Carbon-to-ServeTM methodology has been developed to generate an end to end supply chain view of the carbon intensity and cost of products of products as they move from source to production. Professor Alan Braithwaite recently presented a paper on the subject to The Chartered Institute of Logistics and Transport’s Logistic Research Network Conference. This is an adaptation of the paper.
The world is now sensitised to global warming and the effect of carbon and other emissions. The national target is to reduce emissions by 60% by 2050. Business and political leaders talk about ‘Plan A because there is no Plan B’. But the unanswered question is: what is Plan A? It will consist of a range of energy-saving and effectiveness measures from technology and operations through to structural changes in the supply chain coming from product design, sourcing and network.
The challenge in defining Plan A is to be able to generate a reliable estimate of the carbon intensity of different end-to-end chains and to be able to model the potential from achieving best in class performance and structural changes from different scenarios. In addition to understanding the carbon impacts of different scenarios, it is important to understand in parallel the cost impacts; sound business will generally be about measures that improve both carbon and cost.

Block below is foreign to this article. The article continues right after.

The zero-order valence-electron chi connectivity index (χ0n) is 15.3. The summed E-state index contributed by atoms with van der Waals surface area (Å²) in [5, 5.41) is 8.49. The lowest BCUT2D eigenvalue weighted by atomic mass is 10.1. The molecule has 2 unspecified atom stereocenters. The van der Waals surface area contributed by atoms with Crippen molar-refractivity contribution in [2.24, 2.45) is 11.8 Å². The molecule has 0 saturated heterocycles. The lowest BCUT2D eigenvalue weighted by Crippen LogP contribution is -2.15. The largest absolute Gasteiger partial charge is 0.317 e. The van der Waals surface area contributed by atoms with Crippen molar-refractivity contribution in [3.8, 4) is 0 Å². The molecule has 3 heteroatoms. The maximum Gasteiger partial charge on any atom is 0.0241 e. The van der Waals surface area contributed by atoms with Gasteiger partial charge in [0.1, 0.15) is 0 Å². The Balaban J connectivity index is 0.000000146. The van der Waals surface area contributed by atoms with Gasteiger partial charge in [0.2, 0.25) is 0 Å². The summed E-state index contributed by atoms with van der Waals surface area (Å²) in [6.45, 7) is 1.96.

The Carbon-to-ServeTM methodology has been developed to generate an end-to-end supply chain aview of the carbon intensity and cost of products as they move from source to consumption. Building on our existing Cost-to-Serve®, it provides high levels of transparency across supply chain boundaries, enabling parties along the chain to co-operate in making changes that will drive to national targets in a way that is not available by other published methods. While standards are still forming in this area, we believe that our approach is compliant with PAS 2050 from the BSI and adds value by providing a practical toolkit.